DOES THE GOVERNMENT EXIST TO SERVE US OR TO MASTER US?If the government exists to serve us, and if freedom is part of our humanity, how can the government take freedom from us? Is human freedom in America a myth, or is it reality? The United States of America was born out of a bloody revolt against tyranny. Yet almost from its inception, the government here has suppressed liberty. Within the pages of It Is Dangerous To Be Right When The Government Is Wrong, New York Times best-selling author Judge Andrew P. Napolitano lays out the case that the U.S. government, whose first obligation is to protect and preserve individual freedoms, actually does neither.
The judge offers eye-opening, sometimes frightening examples of how, time and again, the human liberties we are guaranteed in the Constitution are vanishing before our eyes. He asks: where does freedom come from? How can government in America exercise power that the people have not given to it? What forces have collaborated to destroy personal freedom? This back-to-basics on freedom addresses hard questions:
- What is a Constitution, and do we still have one?
- What are the limits to government power in a free society?
- Why does the government attack, rather than defend, our rights?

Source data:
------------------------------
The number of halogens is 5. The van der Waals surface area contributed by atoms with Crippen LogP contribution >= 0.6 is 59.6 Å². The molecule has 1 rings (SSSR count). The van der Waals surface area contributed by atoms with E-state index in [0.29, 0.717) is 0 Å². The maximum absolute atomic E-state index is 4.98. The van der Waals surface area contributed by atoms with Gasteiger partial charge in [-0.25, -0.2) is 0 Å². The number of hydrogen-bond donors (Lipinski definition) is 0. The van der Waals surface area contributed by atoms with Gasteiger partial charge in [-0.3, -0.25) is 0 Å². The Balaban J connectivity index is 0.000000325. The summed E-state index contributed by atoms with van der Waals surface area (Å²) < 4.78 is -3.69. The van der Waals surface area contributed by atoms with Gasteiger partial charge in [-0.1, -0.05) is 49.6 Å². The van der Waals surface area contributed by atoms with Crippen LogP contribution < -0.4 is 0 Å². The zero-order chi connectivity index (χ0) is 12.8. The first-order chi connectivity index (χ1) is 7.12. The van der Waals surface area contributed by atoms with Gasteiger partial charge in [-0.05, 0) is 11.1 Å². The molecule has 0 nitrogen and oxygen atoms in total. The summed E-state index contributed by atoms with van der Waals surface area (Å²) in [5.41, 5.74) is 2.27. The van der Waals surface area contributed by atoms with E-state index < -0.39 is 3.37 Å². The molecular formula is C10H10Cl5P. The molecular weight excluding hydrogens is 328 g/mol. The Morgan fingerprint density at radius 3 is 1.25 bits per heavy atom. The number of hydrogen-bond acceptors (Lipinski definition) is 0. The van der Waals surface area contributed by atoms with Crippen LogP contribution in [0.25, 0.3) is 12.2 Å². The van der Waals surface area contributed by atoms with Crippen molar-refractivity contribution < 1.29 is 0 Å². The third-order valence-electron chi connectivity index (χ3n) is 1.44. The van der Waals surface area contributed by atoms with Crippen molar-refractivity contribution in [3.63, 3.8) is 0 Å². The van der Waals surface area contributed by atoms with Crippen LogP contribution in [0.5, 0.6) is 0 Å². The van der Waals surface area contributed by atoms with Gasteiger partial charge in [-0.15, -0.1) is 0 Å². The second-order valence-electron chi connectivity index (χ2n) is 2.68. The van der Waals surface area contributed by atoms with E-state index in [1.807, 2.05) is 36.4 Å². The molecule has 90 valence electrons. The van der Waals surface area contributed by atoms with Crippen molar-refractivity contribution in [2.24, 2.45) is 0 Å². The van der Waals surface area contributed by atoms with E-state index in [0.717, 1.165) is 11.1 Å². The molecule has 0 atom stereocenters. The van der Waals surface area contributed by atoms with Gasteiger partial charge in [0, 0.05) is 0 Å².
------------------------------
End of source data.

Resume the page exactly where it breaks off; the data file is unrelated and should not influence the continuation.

- If our rights are inalienable, how can the government take them away?
- Do we really own any private property?
|Contributor(s)||Andrew P. Napolitano|
|About the Contributor(s)||Andrew P. Napolitano
Judge Andrew P. Napolitano is Fox News Channel's senior judicial analyst, currently seen by millions of viewers weeknights on The Big Story and The O'Reilly Factor. Napolitano is the youngest person in New Jersey history to receive a lifetime judgeship. He is bright (graduate of Princeton and Notre Dame Law School), articulate (four times voted most outstanding professor at the two law schools at which he taught), and broadcast-experienced (as a daily fixture on Fox News Channel since 1998). He is the author of Constitutional Chaos and The Constitution In Exile.
|Publish Date||Oct 18, 2011|